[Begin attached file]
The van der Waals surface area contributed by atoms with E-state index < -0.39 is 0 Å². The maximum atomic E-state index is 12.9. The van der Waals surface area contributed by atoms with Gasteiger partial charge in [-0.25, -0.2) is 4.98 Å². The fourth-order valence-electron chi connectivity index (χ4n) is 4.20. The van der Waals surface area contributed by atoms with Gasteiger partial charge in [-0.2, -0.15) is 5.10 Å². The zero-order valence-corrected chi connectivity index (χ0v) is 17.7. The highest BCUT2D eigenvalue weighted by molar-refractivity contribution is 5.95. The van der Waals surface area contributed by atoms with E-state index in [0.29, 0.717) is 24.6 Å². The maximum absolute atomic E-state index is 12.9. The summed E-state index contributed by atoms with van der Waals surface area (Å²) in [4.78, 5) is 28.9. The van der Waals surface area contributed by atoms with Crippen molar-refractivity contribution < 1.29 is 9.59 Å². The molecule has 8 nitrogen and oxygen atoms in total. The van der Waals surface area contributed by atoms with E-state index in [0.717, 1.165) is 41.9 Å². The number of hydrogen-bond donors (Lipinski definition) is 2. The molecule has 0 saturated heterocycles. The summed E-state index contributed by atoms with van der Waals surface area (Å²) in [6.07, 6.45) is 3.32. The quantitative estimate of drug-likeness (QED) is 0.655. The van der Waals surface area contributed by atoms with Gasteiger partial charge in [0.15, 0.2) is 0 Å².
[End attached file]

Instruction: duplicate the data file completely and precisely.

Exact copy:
The van der Waals surface area contributed by atoms with E-state index < -0.39 is 0 Å². The maximum atomic E-state index is 12.9. The van der Waals surface area contributed by atoms with Gasteiger partial charge in [-0.25, -0.2) is 4.98 Å². The fourth-order valence-electron chi connectivity index (χ4n) is 4.20. The van der Waals surface area contributed by atoms with Gasteiger partial charge in [-0.2, -0.15) is 5.10 Å². The zero-order valence-corrected chi connectivity index (χ0v) is 17.7. The highest BCUT2D eigenvalue weighted by molar-refractivity contribution is 5.95. The van der Waals surface area contributed by atoms with E-state index in [0.29, 0.717) is 24.6 Å². The maximum absolute atomic E-state index is 12.9. The summed E-state index contributed by atoms with van der Waals surface area (Å²) in [4.78, 5) is 28.9. The van der Waals surface area contributed by atoms with Crippen molar-refractivity contribution < 1.29 is 9.59 Å². The molecule has 8 nitrogen and oxygen atoms in total. The van der Waals surface area contributed by atoms with E-state index in [0.717, 1.165) is 41.9 Å². The number of hydrogen-bond donors (Lipinski definition) is 2. The molecule has 0 saturated heterocycles. The summed E-state index contributed by atoms with van der Waals surface area (Å²) in [6.07, 6.45) is 3.32. The quantitative estimate of drug-likeness (QED) is 0.655. The van der Waals surface area contributed by atoms with Gasteiger partial charge in [0.15, 0.2) is 0 Å².